the north face big shot Kopczynski applies climbing prowess to horizontal route
Reaching Horton RidgeTo reach Horton Ridge Trailhead and climbers’ route to Mount Roothaan and Chimney Rock, drive north from Priest River, Idaho, to Coolin at the south end of Priest Lake.
At Coolin, turn right onto East Shore Road. Drive 7.4 miles and turn right on Road 24 (Hunt Creek). High clearance vehicles are necessary for this last stretch to the former Horton Ridge fire lookout site. The trailhead is easy to find, but surprise, it is not likely to be marked.
Chris Kopczynski has had an enduring relationship with Chimney Rock.
By 1973, after a collegiate wrestling career and graduating from Washington State University, he had made 26 ascents of Chimney Rock, the iconic pillar of granite in the Idaho Selkirk Mountains east of Priest Lake.
“There’s something about it,” he said, elaborating on George Mallory’s “because it’s there.”
Last week he was back in the neighborhood with another sort of goal that evolves from having been there.
Forty years ago, “Kop” had already ascended nearly every crack on all four sides of the Chimney and completed six new routes, including two new routes on the East Face.
He and John Roskelley had become known for international mountaineering, including the Russian Pamirs. The Spokane duo then teamed to become the first American pair to climb the Eiger.
But they also applied their growing rack of skills locally to make the first free ascent of the East Face of Chimney Rock.
“Most people don’t realize what we have in our backyard,” Kop said.
On Feb. 22, 1973, Kopczynski made the first chilling in every sense of the word winter ascent of the Selkirks spire. “Nearly froze to death,” he said.
Back in the Selkirks over the Labor Day holiday, the 68 year old Spokane contractor was joined by his daughter, Kelly Kopczynski, and family friend Lexi Greenwood.
Chimney Rock was a waypoint rather than a destination for this trip.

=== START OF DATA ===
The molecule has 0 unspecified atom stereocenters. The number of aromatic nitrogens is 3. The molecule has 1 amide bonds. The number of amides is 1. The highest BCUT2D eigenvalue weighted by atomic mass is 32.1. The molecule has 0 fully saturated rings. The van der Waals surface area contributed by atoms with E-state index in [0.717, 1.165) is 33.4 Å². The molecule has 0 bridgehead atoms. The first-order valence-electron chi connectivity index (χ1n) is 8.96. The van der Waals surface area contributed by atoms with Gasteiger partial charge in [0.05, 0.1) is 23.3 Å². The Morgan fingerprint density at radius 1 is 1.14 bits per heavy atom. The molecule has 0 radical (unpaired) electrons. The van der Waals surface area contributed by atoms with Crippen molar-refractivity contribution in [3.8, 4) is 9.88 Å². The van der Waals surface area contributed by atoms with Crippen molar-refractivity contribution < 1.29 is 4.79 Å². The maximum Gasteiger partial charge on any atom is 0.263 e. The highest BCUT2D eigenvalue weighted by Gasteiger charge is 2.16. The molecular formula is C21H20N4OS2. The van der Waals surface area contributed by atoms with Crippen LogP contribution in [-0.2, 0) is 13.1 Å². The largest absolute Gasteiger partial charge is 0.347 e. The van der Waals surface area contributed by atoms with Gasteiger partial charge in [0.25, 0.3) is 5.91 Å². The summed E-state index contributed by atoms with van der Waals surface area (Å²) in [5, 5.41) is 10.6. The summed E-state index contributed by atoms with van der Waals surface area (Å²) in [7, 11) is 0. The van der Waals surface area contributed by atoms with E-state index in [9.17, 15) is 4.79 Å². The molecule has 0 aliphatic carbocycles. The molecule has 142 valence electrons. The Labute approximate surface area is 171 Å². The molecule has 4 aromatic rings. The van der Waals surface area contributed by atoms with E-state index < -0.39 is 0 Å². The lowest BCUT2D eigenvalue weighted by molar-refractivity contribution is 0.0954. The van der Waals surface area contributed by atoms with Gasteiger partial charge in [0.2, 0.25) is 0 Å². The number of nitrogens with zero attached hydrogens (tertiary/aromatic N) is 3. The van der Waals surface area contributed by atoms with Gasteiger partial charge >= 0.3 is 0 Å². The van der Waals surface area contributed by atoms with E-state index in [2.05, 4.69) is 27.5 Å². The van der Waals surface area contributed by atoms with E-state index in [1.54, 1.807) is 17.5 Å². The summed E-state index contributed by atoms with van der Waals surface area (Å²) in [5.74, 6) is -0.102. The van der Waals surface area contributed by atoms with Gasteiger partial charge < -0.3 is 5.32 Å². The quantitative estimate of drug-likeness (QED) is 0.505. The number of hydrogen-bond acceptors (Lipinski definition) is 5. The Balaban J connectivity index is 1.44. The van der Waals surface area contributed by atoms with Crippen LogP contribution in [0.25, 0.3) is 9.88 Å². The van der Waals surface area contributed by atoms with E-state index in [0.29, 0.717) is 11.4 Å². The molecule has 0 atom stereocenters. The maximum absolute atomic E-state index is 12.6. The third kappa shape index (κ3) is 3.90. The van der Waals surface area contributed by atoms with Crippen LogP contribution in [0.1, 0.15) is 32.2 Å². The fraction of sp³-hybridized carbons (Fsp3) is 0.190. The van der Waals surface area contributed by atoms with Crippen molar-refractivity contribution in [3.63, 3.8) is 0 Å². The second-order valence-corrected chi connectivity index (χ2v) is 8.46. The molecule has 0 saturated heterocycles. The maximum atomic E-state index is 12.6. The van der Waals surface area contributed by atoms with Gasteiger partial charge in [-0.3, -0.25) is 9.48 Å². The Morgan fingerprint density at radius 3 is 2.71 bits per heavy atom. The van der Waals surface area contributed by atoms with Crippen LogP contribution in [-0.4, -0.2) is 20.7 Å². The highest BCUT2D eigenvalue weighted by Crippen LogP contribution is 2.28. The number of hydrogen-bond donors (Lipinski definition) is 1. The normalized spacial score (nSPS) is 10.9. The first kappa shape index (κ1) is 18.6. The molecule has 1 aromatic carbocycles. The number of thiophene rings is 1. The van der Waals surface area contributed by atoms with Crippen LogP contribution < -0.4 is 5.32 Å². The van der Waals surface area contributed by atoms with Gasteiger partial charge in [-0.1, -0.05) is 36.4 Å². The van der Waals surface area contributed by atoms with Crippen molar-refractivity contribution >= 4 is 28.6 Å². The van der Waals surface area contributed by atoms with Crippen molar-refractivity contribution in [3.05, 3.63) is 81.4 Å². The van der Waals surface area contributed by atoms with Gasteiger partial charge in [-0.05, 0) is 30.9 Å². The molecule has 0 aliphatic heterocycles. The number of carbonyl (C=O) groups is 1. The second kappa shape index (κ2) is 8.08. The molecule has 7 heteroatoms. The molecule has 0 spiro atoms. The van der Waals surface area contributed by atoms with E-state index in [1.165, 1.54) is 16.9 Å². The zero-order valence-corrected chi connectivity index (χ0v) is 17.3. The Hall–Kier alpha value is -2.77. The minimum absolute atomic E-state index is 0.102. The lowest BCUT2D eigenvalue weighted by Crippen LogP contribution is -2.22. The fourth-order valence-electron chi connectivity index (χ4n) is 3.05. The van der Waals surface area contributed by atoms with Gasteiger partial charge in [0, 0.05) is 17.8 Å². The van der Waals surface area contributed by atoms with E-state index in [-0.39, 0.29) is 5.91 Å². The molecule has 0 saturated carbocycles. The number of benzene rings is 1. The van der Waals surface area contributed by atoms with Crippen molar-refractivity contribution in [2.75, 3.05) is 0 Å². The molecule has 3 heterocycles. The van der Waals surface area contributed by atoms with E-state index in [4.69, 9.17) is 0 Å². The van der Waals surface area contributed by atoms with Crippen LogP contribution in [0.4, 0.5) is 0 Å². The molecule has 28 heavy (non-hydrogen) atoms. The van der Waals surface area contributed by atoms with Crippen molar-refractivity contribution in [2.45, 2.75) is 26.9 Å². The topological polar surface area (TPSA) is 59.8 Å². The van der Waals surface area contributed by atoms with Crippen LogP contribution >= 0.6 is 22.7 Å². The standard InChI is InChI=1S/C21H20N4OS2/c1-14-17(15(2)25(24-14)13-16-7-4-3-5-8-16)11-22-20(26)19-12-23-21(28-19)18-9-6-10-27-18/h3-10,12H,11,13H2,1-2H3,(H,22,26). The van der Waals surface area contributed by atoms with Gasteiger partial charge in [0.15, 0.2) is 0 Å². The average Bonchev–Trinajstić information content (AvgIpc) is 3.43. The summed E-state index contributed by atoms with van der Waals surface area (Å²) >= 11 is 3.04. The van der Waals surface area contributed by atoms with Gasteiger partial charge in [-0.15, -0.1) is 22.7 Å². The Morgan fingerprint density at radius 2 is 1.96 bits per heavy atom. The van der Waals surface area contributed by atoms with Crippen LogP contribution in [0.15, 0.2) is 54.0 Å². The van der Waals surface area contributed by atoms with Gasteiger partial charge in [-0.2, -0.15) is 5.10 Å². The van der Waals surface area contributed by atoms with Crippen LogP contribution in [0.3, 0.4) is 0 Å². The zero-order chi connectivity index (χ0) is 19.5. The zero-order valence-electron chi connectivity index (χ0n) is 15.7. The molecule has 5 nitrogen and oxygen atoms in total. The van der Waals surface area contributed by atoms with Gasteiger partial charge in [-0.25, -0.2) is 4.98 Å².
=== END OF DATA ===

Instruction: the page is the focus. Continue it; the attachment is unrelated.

“This is my second attempt at traversing the crest of peaks, without needing a rope, from Mount Roothaan over to and up Harrison Peak and down to Two Mouth Lakes and out via the Wig Wam,” Kop said.
He completed much of the route with Jim States in March 1981 on snowshoes when hard packed snow allows relatively easy walking over the jumble of granite boulders litering the Selkirk crest.
In summer, the route is much more complicated and grueling. One must hike, scramble, crawl, weave and hop on boulders that sometimes teeter under a hiker’s boot toward a potential crushing fall.
Incidentally, Kop and States were in tip top condition in 1981, the year after they’d teamed with Roskelley and Kim Momb for the locally grown Spokane to Makalu Expedition. That unassisted alpine style ascent has been recognized by the American Alpine Club as one of the world’s 10 “most significant climbs of the 20th century.”
But that’s history.
Last week, the two Kops and Greenwood cashed in favors with family members for vehicle shuttles and were dropped off up from Priest Lake on Horton Ridge, site of a former fire lookout.
Recreation isn’t a primary purpose of the Idaho Department of Lands, which becomes obvious on its routes to the trailhead. The forestry roads are mostly unmarked, but Kop knew each turn intimately.
The first part of their trek was on the pretty much user made trail that climbs the ridge for nearly 2 miles to a good viewpoint near the top of Mount Roothaan that’s popular with lake visitors wanting a closer look at Chimney Rock.
“This doesn’t get any easier over the years,” Kop said, bringing up the rear behind the two 21 year olds.
It didn’t help that he was packing nearly two gallons of water with his backpacking gear and food for three days.
“I hope to find water for camping on the north face basin of Silver Dollar (Peak), but I’m not sure,” he said.
Chimney Rock played peekaboo through the clouds and fog beyond the granite strewn cirque basin below the viewpoint. The threesome regrouped, rehydrated and Chris took the lead on the un trailed route he’s covered dozens of times off Roothaan to the east side of the crest on foot or skis.
Heading down into the steep, slick slope and granite boulders and slabs, Kop seemed to effortlessly walk away from the youngsters.